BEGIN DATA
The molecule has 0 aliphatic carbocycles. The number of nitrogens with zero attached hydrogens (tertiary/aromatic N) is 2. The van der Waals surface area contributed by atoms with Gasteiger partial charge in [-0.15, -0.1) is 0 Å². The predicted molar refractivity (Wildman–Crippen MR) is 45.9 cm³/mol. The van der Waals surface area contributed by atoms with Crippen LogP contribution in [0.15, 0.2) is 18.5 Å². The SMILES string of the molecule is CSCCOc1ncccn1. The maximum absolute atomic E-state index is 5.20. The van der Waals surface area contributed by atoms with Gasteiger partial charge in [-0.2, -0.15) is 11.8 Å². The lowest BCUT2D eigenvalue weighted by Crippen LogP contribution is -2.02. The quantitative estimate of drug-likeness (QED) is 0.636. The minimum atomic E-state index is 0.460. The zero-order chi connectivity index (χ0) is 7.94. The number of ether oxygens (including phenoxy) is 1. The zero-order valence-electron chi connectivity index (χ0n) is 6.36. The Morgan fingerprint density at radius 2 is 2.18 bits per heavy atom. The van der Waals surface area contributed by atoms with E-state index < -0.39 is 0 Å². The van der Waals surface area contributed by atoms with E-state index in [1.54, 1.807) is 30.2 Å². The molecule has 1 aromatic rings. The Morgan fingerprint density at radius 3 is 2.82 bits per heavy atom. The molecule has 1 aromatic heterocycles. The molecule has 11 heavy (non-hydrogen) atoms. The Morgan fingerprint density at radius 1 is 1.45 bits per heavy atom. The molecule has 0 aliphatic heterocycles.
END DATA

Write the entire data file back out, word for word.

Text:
The molecule has 0 aliphatic carbocycles. The number of nitrogens with zero attached hydrogens (tertiary/aromatic N) is 2. The van der Waals surface area contributed by atoms with Gasteiger partial charge in [-0.15, -0.1) is 0 Å². The predicted molar refractivity (Wildman–Crippen MR) is 45.9 cm³/mol. The van der Waals surface area contributed by atoms with Crippen LogP contribution in [0.15, 0.2) is 18.5 Å². The SMILES string of the molecule is CSCCOc1ncccn1. The maximum absolute atomic E-state index is 5.20. The van der Waals surface area contributed by atoms with Gasteiger partial charge in [-0.2, -0.15) is 11.8 Å². The lowest BCUT2D eigenvalue weighted by Crippen LogP contribution is -2.02. The quantitative estimate of drug-likeness (QED) is 0.636. The minimum atomic E-state index is 0.460. The zero-order chi connectivity index (χ0) is 7.94. The number of ether oxygens (including phenoxy) is 1. The zero-order valence-electron chi connectivity index (χ0n) is 6.36. The Morgan fingerprint density at radius 2 is 2.18 bits per heavy atom. The van der Waals surface area contributed by atoms with E-state index < -0.39 is 0 Å². The van der Waals surface area contributed by atoms with E-state index in [1.54, 1.807) is 30.2 Å². The molecule has 1 aromatic rings. The Morgan fingerprint density at radius 3 is 2.82 bits per heavy atom. The molecule has 1 aromatic heterocycles. The molecule has 11 heavy (non-hydrogen) atoms. The Morgan fingerprint density at radius 1 is 1.45 bits per heavy atom. The molecule has 0 aliphatic heterocycles.